November 6, 2011
First Bite: Tomo Buckhead
A Seeger’s-Like Experience with Sushi
By Nancy Staab
Tomo’s swanky new digs at The Ritz-Carlton Residences now match the superlative food, but best to bring your wallet for this worth-every-penny culinary experience
There are not many high temples of gastronomy left in Atlanta now that Seeger’s, Joël and The Ritz-Carlton Dining Room have pulled up their stake; the recession hit; and everyone turned to more casual farm-to-table menus. One island in the stream of the quality-casual trend is Tomo, the cult sushi spot that has long wowed food aficionados in its unassuming, strip-mall Vinings locale. Locale and décor don’t really matter when you have a master fusion chef, trained under the famed Chef Nobu Matsuhisa at his namesake Las Vegas outpost NoBU, working his magic. Tomo Naito was born in Osaka, Japan, but moved to New York City to pursue a theatrical career before falling in love with the kitchen. In keeping with his global outlook, he typically overlays his Japanese fare with French and Italian culinary techniques and flavors borrowed form all corners of the globe.
During a recent visit to the new Buckhead outpost, Chef Tomo stopped by the table and recounted a story about a famously loyal client who drove from Jonesboro every week to lunch at Tomo’s Vinings counter. The minute that Tomo relocated, the besotted diner took up residence at The Ritz-Carlton condo, so that Tomo’s fare would be just an elevator woosh away. Now one of the most decadent entrées on the menu is named after him. The point being that locale is not a critical factor in a destination restaurant’s success when the chef and the cooking are superlative like they are here. But when you DO combine superlative dining AND a subdued luxury setting, the result is an almost reverential, special-occasion dining experience along the lines of a Seeger’s, Alinea or Per Se. Or so seemed to think my very foodie-forward dining companion for the night (who has dined at all three of the above gastronomy temples and proclaimed the new Buckhead Tomo to be “the Japanese equivalent of Seeger’s!”) Not surprisingly, prices seems to have inclined with the move (try the soon-to-open lunch or the sushi bar if watching your wallet) but quality remains emphatically intact. According to Atlanta Eater.com, “Tomo has hired three heavy-hitting Japanese chefs to work at the new location with experience at places like Bishoku, Taka, MF Sushi Buckhead, Haru Ichiban, and Nobu.” We haven’t confirmed that information, but there was a presence of no less than 6 sushi counter chefs the bustling night of our visit, and Tomo was very much in the house.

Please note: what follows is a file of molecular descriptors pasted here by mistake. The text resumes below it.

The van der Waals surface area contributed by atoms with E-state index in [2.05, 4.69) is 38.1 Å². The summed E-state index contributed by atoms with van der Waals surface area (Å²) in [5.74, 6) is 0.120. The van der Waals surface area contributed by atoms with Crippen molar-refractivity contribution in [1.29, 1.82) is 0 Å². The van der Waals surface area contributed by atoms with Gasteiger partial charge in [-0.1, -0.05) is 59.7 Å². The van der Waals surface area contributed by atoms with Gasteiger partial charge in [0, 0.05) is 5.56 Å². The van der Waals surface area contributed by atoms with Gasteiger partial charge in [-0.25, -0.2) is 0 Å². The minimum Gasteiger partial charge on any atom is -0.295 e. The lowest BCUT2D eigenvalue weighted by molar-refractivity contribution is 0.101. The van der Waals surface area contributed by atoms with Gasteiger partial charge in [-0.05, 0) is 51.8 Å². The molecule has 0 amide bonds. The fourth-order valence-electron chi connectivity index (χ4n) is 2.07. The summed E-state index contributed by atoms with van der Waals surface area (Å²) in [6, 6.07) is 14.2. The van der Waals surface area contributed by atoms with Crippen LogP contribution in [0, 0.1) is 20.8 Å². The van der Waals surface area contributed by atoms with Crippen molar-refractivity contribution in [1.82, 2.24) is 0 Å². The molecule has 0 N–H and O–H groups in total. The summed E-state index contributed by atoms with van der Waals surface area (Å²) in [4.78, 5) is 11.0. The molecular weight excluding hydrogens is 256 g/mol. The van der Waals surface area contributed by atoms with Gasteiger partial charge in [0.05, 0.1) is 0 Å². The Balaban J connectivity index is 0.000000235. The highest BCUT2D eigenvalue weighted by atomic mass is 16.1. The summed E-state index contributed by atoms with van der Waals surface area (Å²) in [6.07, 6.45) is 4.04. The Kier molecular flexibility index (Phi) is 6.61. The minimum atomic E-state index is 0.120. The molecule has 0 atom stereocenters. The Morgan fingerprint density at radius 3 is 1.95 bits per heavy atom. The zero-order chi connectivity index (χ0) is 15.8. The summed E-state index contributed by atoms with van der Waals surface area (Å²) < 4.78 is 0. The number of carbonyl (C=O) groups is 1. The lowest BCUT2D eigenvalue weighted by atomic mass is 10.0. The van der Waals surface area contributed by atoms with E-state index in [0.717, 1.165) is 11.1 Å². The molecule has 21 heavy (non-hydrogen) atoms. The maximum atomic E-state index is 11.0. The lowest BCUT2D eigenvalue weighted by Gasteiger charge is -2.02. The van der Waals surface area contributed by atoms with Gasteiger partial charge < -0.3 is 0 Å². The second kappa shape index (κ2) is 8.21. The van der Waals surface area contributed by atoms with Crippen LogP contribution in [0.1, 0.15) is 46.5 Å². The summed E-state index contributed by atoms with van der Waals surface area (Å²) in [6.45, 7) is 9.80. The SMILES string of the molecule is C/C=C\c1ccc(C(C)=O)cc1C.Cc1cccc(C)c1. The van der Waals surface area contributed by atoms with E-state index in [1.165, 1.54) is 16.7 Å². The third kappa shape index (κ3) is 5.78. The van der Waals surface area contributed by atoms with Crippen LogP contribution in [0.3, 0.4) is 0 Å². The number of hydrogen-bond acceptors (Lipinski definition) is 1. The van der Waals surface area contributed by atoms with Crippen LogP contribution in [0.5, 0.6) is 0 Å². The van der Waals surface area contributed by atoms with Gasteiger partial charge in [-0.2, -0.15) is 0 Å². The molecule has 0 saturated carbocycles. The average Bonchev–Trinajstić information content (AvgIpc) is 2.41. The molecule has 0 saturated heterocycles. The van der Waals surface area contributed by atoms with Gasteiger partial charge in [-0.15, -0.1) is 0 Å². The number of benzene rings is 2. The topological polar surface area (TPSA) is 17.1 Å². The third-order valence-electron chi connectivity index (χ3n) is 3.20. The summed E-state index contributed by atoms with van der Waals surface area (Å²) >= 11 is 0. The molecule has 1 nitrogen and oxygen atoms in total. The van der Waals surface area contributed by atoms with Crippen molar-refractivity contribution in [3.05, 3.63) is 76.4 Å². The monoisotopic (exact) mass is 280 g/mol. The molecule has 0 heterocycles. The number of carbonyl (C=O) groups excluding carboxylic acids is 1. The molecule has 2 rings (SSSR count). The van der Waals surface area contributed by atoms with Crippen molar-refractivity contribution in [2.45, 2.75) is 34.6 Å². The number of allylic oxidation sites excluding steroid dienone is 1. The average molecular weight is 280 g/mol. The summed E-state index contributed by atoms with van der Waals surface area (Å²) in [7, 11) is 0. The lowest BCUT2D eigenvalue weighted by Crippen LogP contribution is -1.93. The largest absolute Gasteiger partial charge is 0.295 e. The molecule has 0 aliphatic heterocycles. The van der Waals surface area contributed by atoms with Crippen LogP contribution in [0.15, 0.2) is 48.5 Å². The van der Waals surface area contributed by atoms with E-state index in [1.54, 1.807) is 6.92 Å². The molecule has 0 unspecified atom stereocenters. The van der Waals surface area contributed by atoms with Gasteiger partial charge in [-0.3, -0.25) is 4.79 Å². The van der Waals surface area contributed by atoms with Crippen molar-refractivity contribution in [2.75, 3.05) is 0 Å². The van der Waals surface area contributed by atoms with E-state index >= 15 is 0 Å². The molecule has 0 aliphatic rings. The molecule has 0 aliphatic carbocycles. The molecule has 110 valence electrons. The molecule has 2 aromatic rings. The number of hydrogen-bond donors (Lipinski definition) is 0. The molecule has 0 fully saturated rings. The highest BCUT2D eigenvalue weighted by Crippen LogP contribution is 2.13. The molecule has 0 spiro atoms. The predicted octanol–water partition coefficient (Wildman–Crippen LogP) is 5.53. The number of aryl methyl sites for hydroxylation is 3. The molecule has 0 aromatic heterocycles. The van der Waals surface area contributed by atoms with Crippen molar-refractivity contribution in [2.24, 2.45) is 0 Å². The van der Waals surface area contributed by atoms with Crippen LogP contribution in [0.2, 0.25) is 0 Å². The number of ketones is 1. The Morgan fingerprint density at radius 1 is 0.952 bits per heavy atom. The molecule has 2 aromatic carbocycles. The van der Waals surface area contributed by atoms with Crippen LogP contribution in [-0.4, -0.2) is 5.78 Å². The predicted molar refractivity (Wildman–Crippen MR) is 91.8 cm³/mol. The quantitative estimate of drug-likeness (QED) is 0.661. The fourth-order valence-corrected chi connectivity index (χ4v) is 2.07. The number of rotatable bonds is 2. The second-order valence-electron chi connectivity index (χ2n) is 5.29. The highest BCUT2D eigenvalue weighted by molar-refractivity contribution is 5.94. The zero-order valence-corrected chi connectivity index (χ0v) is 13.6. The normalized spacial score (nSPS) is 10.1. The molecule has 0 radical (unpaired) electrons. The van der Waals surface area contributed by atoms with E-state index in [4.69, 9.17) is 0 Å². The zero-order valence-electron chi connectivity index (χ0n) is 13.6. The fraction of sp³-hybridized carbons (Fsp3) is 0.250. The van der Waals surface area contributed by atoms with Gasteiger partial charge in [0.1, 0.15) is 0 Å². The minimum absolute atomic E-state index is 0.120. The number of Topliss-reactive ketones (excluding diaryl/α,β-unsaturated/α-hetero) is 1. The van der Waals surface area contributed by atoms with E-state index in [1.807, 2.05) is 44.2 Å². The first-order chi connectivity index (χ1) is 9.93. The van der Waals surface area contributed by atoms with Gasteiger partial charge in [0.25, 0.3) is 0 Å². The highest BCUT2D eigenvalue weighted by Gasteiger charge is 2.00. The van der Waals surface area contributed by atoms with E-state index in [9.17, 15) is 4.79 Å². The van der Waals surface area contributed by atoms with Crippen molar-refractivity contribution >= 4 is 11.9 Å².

After depositing the car with the complimentary valet, we entered the new Tomo temple with lots of sleek wood, glass windows letting in gorgeous light, and designer light globes that look like they came out of a Metropolitan Home spread. Cozy seating is aligned along the window-lined left side and a drinking bar and sushi counter along the right side of the elongated, high-ceiling space. The restaurant was designed by Tony Akly of Restaurants Consulting Group, Inc. who also tricked out the spaces of MF Buckhead, Taurus and Three Sheets). The dinner menu offers an array of sushi and sashimi; appetizer-like small plates that can make a meal of themselves-- though diminutively proportioned; and larger (but still not large in terms of American oversized portions) entrées. Everything was presented beautifully and immaculately, each flavor--like the jolt of Serrano pepper, the drizzle of white truffle oil or sprinkling of the mild Japanese pepper known as Sansho-- precisely articulated without overwhelming the base protein. The food was both sparely poetic in the Japanese way (with the exception of the truly decadent Lobster a la Musso) and yet lush and melting in the mouth. We think even Gunther Seeger would be proud of his Far Eastern-inflected, Atlanta fine dining successor!
Tomo Buckhead at The Ritz-Carlton Residences, 3630 Peachtree Rd. NE, 404.835.2708 or www.tomorestaurant.com but please note the website has not yet been updated to reflect the new location and menus. Lunch service starts Thurs. Dec. 1.
Here is a brief overview and photos of what we sampled:
The Kampachi (yellowtail) Serrano Sashimi appetizer ($18) included six slices of buttery flish, kicked up with the bite of serrano pepper and garlic in a yuzu soy sauce.
The Tomo Baby Lamb Chops (two to an order for $17) from New Zealand were perfectly charred and seasoned with the mild Japanese pepper sansho.
The Uni-topped sushi (two to an order for $11) was nothing less than divine—tasting profoundly of the sea in its rich brininess and sourced fresh from San Francisco. I did not get a photo of this dish.
Lastly, the Lobster a la Musso ($26 ) was one giant nod to decadence, featuring live lobster meat, uni, garlic, ginger, scallions, olive oil, sesame oil, and white truffle oil and, to gild the lily completely, topped with a quivering raw qauil’s egg.
And don’t miss the ethereal desserts by Tomo’s wife Kimiko. Each one was a marvel --from the sublime green tiramisu ($6) to the banana flan with chocolate sauce and whipped cream ($6), pictured below.
But the iconic dessert dish to order is the utterly playful, El-Bulli-esque, “Mango Sunny-Side Up.” The famed dish appears like eggs and bacon on a plate but, in this case, the “bacon” is a curvy strip of fried crepe with raspberry streakings, the egg consists of a sunny mango yolk that breaks like a real egg over a coconut panna cotta egg white, and it's served with a dollop of raspberry sauce “ketchup” on the side. “Salt and pepper” shakers of powdered sugar and cocoa powder complete the diner-plate illusion. Now all this would just amount to show-offy chef tricks, if the dish weren’t as sweet and delicious tasting as it looks. Even the late, famed El Bulli kitchen could take a page from Kimiko’s clever cookbook.